On September 21, Damjan and I joined 30,000 people (supposedly) at the climate rally in front of the State Library of Victoria. The rally was part of a series around the world in the lead up to an important climate change conference in New York.
A while back, we noticed that Mia didn’t want to drink bottles of breastmilk that I had painstakingly prepared. At first, we thought it was because she didn’t like drinking from bottles. We changed the bottle teat. We tried when she was less tired. Sometimes she would drink it, sometimes she wouldn’t.
Finally we tasted the milk ourselves. Freshly expressed breastmilk was mild and sweet. The milk that we had thawed from the freezer was horrible.
I felt awful. We had been trying to force horrible tasting milk into Mia’s mouth!
So, we ditched the ‘liquid gold’. I had no qualms about it. It’s hard work to build up a stash of breastmilk but there was no way I was going to feed it to Mia.
Why did this happen? Somewhere between expressing, freezing, storing and thawing, the taste of the milk changes.
I read around the topic on the internet. Some women’s breastmilk has too much lipase (an enzyme), which means that breastmilk starts changing in flavour within a few hours of storage. This is not what happens to my milk. Mia is happy to drink milk that has been refrigerated for a few days.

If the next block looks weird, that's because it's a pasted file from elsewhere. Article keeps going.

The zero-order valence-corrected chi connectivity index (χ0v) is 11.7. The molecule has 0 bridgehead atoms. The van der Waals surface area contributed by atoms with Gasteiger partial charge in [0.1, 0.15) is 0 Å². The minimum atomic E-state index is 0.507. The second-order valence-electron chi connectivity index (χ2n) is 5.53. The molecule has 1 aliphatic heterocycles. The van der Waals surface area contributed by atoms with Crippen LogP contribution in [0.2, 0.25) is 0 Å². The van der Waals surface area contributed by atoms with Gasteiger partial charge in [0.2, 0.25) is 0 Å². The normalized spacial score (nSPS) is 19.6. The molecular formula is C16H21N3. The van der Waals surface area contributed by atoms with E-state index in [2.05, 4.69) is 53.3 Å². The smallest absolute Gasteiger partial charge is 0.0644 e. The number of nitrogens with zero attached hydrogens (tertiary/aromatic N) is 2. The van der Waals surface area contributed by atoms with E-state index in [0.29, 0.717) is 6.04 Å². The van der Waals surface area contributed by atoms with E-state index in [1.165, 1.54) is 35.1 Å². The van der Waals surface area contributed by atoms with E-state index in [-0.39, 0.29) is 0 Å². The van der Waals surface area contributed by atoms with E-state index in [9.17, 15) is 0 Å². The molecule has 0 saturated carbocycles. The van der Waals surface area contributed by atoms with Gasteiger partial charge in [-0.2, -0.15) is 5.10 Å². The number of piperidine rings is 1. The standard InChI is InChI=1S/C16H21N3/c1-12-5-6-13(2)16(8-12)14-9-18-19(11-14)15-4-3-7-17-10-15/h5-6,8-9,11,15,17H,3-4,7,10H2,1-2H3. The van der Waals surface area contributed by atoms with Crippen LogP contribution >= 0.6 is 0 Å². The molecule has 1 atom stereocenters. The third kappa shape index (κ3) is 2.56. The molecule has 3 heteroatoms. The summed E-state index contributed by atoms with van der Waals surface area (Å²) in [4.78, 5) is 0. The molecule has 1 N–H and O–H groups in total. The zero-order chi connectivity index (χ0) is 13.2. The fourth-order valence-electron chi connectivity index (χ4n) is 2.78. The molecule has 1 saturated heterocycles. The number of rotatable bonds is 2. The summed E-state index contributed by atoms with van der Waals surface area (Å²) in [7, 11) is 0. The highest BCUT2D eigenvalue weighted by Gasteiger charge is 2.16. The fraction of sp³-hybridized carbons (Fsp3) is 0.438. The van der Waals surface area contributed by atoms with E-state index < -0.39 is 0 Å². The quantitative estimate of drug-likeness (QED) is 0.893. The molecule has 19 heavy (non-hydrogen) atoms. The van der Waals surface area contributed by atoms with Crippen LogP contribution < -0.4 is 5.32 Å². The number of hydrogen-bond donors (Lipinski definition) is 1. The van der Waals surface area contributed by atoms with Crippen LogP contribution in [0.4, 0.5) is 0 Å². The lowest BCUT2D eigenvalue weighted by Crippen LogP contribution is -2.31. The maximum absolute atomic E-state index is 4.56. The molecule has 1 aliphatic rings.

Another theory that sounded promising is to do with the way frozen breastmilk is stored in the freezer. The freezer has a defrost cycle, so if milk is stored on the ‘floor’ of the freezer, it might defrost and refreeze a little each time the freezer does a cycle.
To test this, we made three samples of milk. One was refrigerated. Another was stored on the floor of the freezer. The other was stored on the freezer shelf. After three days of storage, I also expressed a fresh milk sample to add to the experiment.
It was a single-blind taste test. I knew which sample was which and Damjan did not. Here are his notes.
It turned out that thawed breastmilk tastes like coconut! Also, all samples were drinkable and close to indistinguishable.
Our next theory was that it was the age of the breastmilk that mattered, rather than the storage method. So for two weeks, every second or third night, I made a breastmilk sample and froze it.
Last week, we got to do another blind taste test.
Alas (or hooray?), all samples were equally drinkable. The age of the milks did not seem to relate to how strong the flavour was. Damjan wasn’t able to rank them by age.
So we haven’t really gotten to the bottom of it.
At least we know that we can freeze milk for at least two weeks. In fact, on Monday, we sent Mia to childcare with a bottle of thawed 16-day old milk and she drank all of it.
When I was almost eight months pregnant, I went to Brisbane for a training course. On the way back, I took the Skybus back to the city.
I had been sitting in the ‘special needs’ section of the bus for about five minutes, waiting for the bus to leave the terminal, when a Skybus official got on the bus and said to me, ‘You’ll have to move, we have a person in a wheelchair that needs this space.’
I leapt up to change seats. It took two seconds for the man’s expression to change. ‘Oh no! You’re pregnant!’
I mumbled reassurance. I think a person in a wheelchair is more disabled than a healthy pregnant woman.
On Tuesday morning, we woke up to howling wind and branches banging loudly at our building. Suddenly, just as the wind stepped up its intensity, I heard a familiar noise. It was a leaf blower. The caretaker had arrived as he does at 9am every Tuesday.